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[15] in the admirable sobriety of its temper, it stands as a monument to his genius and as a model of constitutional exposition. It has never been answered, and it is unanswerable. It was intended and it serves as a complete vindication of the right of the Southern States to withdraw from the Federal Union, to terminate the compact which they had made with their sister States and to reassume the powers which had been delegated to the Federal government as a common agent. Buried in the huge tomes of which it forms a part, this grand constitutional argument has not attracted the attention which it deserves. It is complete in itself, and I believe it would be a service to all the people of this country if it were published by itself in a small volume or pamphlet and disseminated throughout the land. It should be read by every patriot, Northern as well as Southern. It deals with what is to-day a purely historical question. As citizens of a re-united country and a restored Union, living under a constitution from which all admit that the right of peaceable secession has been eliminated by the inveterate res adjudicata of war, and, therefore, irrevocably bound together for weal or woe, we are all concerned in finding the true basis on which we may forever live together as friends. The safest guarantee of the permanence of the Union and of peace, harmony, happiness and prosperity of our people must be found in the mutual respect and forbearance from insult of all sections of the people towards each other. Nothing can conduce to this so powerfully as a true and correct understanding of the grounds and motives on which the Southern States acted when they seceded from the Union, and on which especially the people of those States, as well those who opposed as those who favored secession, believed it their duty to yield their allegiance to the States of which they were citizens.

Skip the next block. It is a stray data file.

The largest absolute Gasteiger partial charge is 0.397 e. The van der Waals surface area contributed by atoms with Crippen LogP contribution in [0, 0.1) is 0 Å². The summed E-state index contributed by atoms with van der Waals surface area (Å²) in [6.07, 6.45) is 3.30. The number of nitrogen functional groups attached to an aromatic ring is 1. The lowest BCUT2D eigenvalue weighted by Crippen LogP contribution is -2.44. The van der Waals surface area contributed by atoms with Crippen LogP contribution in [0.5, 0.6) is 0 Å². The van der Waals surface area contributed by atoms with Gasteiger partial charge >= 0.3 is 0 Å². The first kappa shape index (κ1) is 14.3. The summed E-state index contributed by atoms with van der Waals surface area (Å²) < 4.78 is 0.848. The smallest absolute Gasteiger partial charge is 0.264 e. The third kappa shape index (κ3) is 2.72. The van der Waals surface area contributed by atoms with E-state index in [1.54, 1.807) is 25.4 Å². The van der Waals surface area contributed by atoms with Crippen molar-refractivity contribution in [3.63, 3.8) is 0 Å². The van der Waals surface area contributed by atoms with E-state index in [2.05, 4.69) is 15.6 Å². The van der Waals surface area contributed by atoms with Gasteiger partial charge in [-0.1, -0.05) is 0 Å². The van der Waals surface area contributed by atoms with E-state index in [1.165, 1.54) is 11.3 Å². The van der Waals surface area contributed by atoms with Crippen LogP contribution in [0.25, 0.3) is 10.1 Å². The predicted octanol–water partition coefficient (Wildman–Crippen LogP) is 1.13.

But let me pass from this subject and proceed with my sketch.

Such a light as that of Jefferson Davis could not remain hid under a bushel.

In 1844 he was chosen as the Democratic candidate for presidential elector in the canvass between Mr. Clay and Mr. Polk. He canvassed the State, and thus became known to the people of Mississippi. From that time he became their idol.

In 1845 he was married to the noble and gifted woman who clung to him, not only as a faithful wife, but as his ‘guide, philosopher and friend,’ through all the vicissitudes of his checkered career—who shared and sympathized in all his ambitions and triumphs— who, in his hour of calamity, such as has rarely fallen to human lot,

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